CVE Hunting with Fuzzing: Testing Open-Source Components

April 28 2020

Executive Summary

Software developers extend their existing frameworks and often write new source code from scratch. They cannot risk shipping vulnerable software to their customers. The software company SodgeIT GmbH from Balingen, Germany, has high-security demands and thus invests a high amount of time in security testing.

The Challenge

SodgeIT recognized the advantages of the testing platform CI Fuzz making security testing more efficient and effective and wanted to convince themselves of the results in practice in a pilot project. The outcome of hunting with fuzzing can be summarized with their testimonial:

“With CI Fuzz we found a software solution we almost started to develop ourselves! Nice work Code Intelligence.” - Götz Martinek (Managing Director, sodgeIT)

To define the scope for a pilot, the company decided to test the open-source barcode generator ZINT.

About ZINT

ZINT is a barcode encoding library supporting over 50 symbologies including Code 128, Data Matrix, USPS OneCode, EAN-128, UPC/EAN, ITF, QR Code, Code 16k, PDF417, MicroPDF417, LOGMARS, Maxicode, GS1 DataBar, Aztec, Composite Symbols and more. (Source: Github)

SodgeIT is highly concerned about the security and reliability of this project since one of their customers may use it in an upcoming product. In order to test the library efficiently and automatically, sodgeIT thought about implementing feedback-based fuzzing as a dynamic testing method for ZINT (the advantages of feedback-based fuzzing have been explained in this Blogpost). 

Two main challenges of implementing feedback-based fuzzing involve the high amount of manual effort and the required fuzzing expertise. Often developers need days or even weeks to get fuzzing tools like AFL or libFuzzer up and running. Despite the immense workload required, sodgeIT wanted to benefit from fuzzing without diverting resources from other high-profile projects. This is when Code Intelligence came in.

The Solution

In the course of one day, we got this unknown project going. In order to use fuzzing, so-called fuzz targets have to be written. Fuzz targets are small programs that test predefined API functions, similar to unit tests. However, the inputs are not provided by the developer but produced with a fuzz generator based on the feedback from instrumentation. 

For this project, we were able to test all the different barcode generation algorithms with a single fuzz target. Derived from existing unit tests, a good entry point (ZBarcode_Encode) was suggested with our software so that we were able to quickly set up fuzzing in the user interface with our "Fuzz this function" feature. Thereby, the manual effort was reduced to a minimum. After defining this fuzz target, the entire application will be fuzzed on every git commit with our testing platform. 

fuzz-this-function1Animation 1: "Fuzz this Function" automatically creates a fuzz target and resolves all compile-time and link-time dependencies.

The Outcome

Within the very first minutes of testing, CI Fuzz was able to identify a critical vulnerability. Our testing platform automatically detected a stack buffer overwrite of up to 14 bytes. When entering malicious inputs, provided in the bug report, it would in the best-base scenario cause a crash leading to a denial of service (DoS).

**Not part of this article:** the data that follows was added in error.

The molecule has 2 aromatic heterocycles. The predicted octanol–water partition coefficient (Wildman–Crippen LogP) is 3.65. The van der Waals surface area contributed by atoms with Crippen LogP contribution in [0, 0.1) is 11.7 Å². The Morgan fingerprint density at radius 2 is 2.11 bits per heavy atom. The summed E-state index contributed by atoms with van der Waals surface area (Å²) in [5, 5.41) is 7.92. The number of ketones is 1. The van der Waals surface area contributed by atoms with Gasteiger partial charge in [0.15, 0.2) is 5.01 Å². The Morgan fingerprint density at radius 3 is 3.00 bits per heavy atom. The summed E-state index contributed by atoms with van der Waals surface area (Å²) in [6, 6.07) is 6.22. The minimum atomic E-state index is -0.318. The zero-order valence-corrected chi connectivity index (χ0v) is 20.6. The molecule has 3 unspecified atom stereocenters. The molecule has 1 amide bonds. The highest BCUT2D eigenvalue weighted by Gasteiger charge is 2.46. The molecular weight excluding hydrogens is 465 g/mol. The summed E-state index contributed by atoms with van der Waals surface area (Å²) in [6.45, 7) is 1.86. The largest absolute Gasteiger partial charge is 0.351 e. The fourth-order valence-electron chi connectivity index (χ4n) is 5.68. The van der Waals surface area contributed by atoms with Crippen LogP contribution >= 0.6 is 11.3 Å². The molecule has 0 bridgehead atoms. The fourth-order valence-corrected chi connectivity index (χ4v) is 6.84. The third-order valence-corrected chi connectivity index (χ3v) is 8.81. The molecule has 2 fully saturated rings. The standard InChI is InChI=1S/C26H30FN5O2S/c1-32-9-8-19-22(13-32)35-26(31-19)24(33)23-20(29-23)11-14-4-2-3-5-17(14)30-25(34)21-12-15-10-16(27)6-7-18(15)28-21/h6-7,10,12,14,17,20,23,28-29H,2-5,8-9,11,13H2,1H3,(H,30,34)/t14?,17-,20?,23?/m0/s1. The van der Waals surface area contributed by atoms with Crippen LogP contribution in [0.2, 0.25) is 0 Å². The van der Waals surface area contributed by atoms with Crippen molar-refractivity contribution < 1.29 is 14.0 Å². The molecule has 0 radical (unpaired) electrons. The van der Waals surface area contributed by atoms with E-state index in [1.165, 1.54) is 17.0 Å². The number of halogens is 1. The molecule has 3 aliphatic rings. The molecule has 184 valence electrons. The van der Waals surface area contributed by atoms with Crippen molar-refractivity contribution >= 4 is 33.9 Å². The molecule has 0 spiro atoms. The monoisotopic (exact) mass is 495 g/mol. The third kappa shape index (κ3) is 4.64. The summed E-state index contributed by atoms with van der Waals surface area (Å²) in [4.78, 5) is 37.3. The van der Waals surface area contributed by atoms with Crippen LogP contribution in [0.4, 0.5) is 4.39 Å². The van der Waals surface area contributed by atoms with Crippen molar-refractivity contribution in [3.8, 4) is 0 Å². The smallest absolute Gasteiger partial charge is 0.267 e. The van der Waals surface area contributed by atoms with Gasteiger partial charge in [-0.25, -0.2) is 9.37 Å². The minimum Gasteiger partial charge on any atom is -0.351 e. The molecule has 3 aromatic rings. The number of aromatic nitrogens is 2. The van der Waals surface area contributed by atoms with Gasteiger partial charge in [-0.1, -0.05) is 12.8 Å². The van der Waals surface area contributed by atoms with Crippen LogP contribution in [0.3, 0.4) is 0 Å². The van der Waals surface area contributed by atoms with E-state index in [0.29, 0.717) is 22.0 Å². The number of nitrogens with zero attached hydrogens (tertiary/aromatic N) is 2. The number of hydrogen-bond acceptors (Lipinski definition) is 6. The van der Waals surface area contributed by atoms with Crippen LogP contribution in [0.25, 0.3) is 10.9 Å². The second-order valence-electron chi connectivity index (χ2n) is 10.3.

If exploited properly, this vulnerability could lead to more severe damage, for example, a remote code execution. The finding was later accepted as a CVE (Common Vulnerabilities and Exposures) with the base score 7,5 (“high severity”). You can find it under the ID CVE-2020-9385

Debugging a stack buffer overflow with CI FuzzDebugging a stack buffer overflow with CI Fuzz

After this first run, Nico Gunkel from sodgeIT used CI Fuzz to further investigate the library and reported six additional bugs in the following week after. You can find the documentation about all found bugs on Sourceforge.

Open-source software often gets developed by volunteers on a very small budget. It is no shame that this leads to quality and security issues from time to time. Therefore, we believe that testing open-source software really adds value to all participating parties.

By testing open-source projects in with Code Intelligence, companies can...

  • assure that the open-source modules, which they are using regularly in their products, are safe and sound.
  • contribute quality improvements to the open-source community.
  • evaluate the benefits of CI Fuzz without sharing their own intellectual property.

As a result of this project, we were able to convince sodgeIT of the added value of our solution and made a valuable contribution to improving ZINT.

“Thank you for finding the time to test Zint so thoroughly!” - Developer of ZINT

"We have always been looking for a better solution than our scripts to automate fuzzing in our CI. CI Fuzz is a good solution with a very nice integration in VS Code." - Götz Martinek (Managing Director, sodgeIT)

What the Future Holds

In the future, sodgeIT and Code Intelligence want to further expand their partnership. sodgeIT, as a software development company, is convinced that early testing in the development process prevents follow-up costs. Therefore, Code Intelligence can support sodgeIT and its customers with a state-of-the-art testing solution. 

If you want to test open-source components in order to ensure their security and quality, sign up with Github and start fuzzing right away!

Sign Up With GitHub

Recent Posts

One Year of Fuzzing and Fixing Suricata

Autofuzz: Fuzzing Without Writing Fuzz Targets or Harnesses

Fuzzing 101 – The Basics (FAQ)

19 Bugs in Jsoup Found With Jazzer

Share Article

Subscribe to updates